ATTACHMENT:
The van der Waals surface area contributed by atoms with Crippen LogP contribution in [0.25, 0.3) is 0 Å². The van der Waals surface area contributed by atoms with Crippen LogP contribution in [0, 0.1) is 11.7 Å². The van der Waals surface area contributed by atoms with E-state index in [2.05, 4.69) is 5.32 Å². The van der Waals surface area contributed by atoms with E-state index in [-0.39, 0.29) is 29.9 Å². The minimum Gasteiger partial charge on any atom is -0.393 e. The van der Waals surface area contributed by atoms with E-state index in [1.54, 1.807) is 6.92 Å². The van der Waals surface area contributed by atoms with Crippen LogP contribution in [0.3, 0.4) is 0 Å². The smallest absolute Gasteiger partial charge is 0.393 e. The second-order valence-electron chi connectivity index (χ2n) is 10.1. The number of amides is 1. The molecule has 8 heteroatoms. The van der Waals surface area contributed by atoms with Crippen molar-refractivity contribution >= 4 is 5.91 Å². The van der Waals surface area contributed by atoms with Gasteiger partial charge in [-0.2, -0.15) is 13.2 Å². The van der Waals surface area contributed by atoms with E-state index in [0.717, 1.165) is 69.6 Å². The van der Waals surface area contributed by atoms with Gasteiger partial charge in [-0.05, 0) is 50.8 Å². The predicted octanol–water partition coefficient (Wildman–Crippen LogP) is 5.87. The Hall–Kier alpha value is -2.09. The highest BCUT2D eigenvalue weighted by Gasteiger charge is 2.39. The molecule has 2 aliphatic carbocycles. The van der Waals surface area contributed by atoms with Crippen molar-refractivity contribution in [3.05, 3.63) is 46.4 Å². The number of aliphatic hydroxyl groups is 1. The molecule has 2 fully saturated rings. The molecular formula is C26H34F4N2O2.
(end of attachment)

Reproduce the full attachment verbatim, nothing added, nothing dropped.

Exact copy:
The van der Waals surface area contributed by atoms with Crippen LogP contribution in [0.25, 0.3) is 0 Å². The van der Waals surface area contributed by atoms with Crippen LogP contribution in [0, 0.1) is 11.7 Å². The van der Waals surface area contributed by atoms with E-state index in [2.05, 4.69) is 5.32 Å². The van der Waals surface area contributed by atoms with E-state index in [-0.39, 0.29) is 29.9 Å². The minimum Gasteiger partial charge on any atom is -0.393 e. The van der Waals surface area contributed by atoms with E-state index in [1.54, 1.807) is 6.92 Å². The van der Waals surface area contributed by atoms with Crippen LogP contribution in [0.3, 0.4) is 0 Å². The smallest absolute Gasteiger partial charge is 0.393 e. The second-order valence-electron chi connectivity index (χ2n) is 10.1. The number of amides is 1. The molecule has 8 heteroatoms. The van der Waals surface area contributed by atoms with Crippen molar-refractivity contribution >= 4 is 5.91 Å². The van der Waals surface area contributed by atoms with Gasteiger partial charge in [-0.2, -0.15) is 13.2 Å². The van der Waals surface area contributed by atoms with E-state index in [0.717, 1.165) is 69.6 Å². The van der Waals surface area contributed by atoms with Gasteiger partial charge in [-0.05, 0) is 50.8 Å². The predicted octanol–water partition coefficient (Wildman–Crippen LogP) is 5.87. The Hall–Kier alpha value is -2.09. The highest BCUT2D eigenvalue weighted by Gasteiger charge is 2.39. The molecule has 2 aliphatic carbocycles. The van der Waals surface area contributed by atoms with Crippen molar-refractivity contribution in [3.05, 3.63) is 46.4 Å². The number of aliphatic hydroxyl groups is 1. The molecule has 2 fully saturated rings. The molecular formula is C26H34F4N2O2.